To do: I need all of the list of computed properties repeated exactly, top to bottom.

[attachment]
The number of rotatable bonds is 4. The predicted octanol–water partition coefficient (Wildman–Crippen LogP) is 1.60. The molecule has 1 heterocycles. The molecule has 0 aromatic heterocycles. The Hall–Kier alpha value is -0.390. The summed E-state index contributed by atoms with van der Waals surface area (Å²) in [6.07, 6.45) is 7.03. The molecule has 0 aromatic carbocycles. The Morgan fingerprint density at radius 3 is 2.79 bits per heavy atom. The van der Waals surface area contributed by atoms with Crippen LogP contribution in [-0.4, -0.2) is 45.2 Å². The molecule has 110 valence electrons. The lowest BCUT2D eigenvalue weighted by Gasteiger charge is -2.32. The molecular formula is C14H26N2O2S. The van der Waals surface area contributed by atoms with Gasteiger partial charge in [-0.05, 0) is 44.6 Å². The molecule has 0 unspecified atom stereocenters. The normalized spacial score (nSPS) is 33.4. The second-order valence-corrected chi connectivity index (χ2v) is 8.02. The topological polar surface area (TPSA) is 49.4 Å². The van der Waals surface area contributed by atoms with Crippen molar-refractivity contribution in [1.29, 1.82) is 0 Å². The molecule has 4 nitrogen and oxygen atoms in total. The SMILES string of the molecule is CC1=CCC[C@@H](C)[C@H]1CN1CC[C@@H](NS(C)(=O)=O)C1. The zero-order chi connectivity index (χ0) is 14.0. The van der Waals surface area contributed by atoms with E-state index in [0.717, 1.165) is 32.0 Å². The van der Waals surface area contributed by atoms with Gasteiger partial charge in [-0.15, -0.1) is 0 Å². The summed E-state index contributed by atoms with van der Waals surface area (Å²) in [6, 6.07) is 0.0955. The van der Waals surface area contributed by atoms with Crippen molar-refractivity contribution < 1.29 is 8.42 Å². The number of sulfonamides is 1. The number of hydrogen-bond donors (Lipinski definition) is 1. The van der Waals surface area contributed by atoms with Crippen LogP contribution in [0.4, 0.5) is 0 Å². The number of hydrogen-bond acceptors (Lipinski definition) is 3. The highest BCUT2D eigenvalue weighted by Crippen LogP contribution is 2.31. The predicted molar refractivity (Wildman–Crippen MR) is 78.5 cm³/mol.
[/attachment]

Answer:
The number of rotatable bonds is 4. The predicted octanol–water partition coefficient (Wildman–Crippen LogP) is 1.60. The molecule has 1 heterocycles. The molecule has 0 aromatic heterocycles. The Hall–Kier alpha value is -0.390. The summed E-state index contributed by atoms with van der Waals surface area (Å²) in [6.07, 6.45) is 7.03. The molecule has 0 aromatic carbocycles. The Morgan fingerprint density at radius 3 is 2.79 bits per heavy atom. The van der Waals surface area contributed by atoms with Crippen LogP contribution in [-0.4, -0.2) is 45.2 Å². The molecule has 110 valence electrons. The lowest BCUT2D eigenvalue weighted by Gasteiger charge is -2.32. The molecular formula is C14H26N2O2S. The van der Waals surface area contributed by atoms with Gasteiger partial charge in [-0.05, 0) is 44.6 Å². The molecule has 0 unspecified atom stereocenters. The normalized spacial score (nSPS) is 33.4. The second-order valence-corrected chi connectivity index (χ2v) is 8.02. The topological polar surface area (TPSA) is 49.4 Å². The van der Waals surface area contributed by atoms with Crippen molar-refractivity contribution in [1.29, 1.82) is 0 Å². The molecule has 4 nitrogen and oxygen atoms in total. The SMILES string of the molecule is CC1=CCC[C@@H](C)[C@H]1CN1CC[C@@H](NS(C)(=O)=O)C1. The zero-order chi connectivity index (χ0) is 14.0. The van der Waals surface area contributed by atoms with E-state index in [0.717, 1.165) is 32.0 Å². The van der Waals surface area contributed by atoms with Gasteiger partial charge in [-0.15, -0.1) is 0 Å². The summed E-state index contributed by atoms with van der Waals surface area (Å²) in [6, 6.07) is 0.0955. The van der Waals surface area contributed by atoms with Crippen molar-refractivity contribution < 1.29 is 8.42 Å². The number of sulfonamides is 1. The number of hydrogen-bond donors (Lipinski definition) is 1. The van der Waals surface area contributed by atoms with Crippen LogP contribution in [0.4, 0.5) is 0 Å². The number of hydrogen-bond acceptors (Lipinski definition) is 3. The highest BCUT2D eigenvalue weighted by Crippen LogP contribution is 2.31. The predicted molar refractivity (Wildman–Crippen MR) is 78.5 cm³/mol.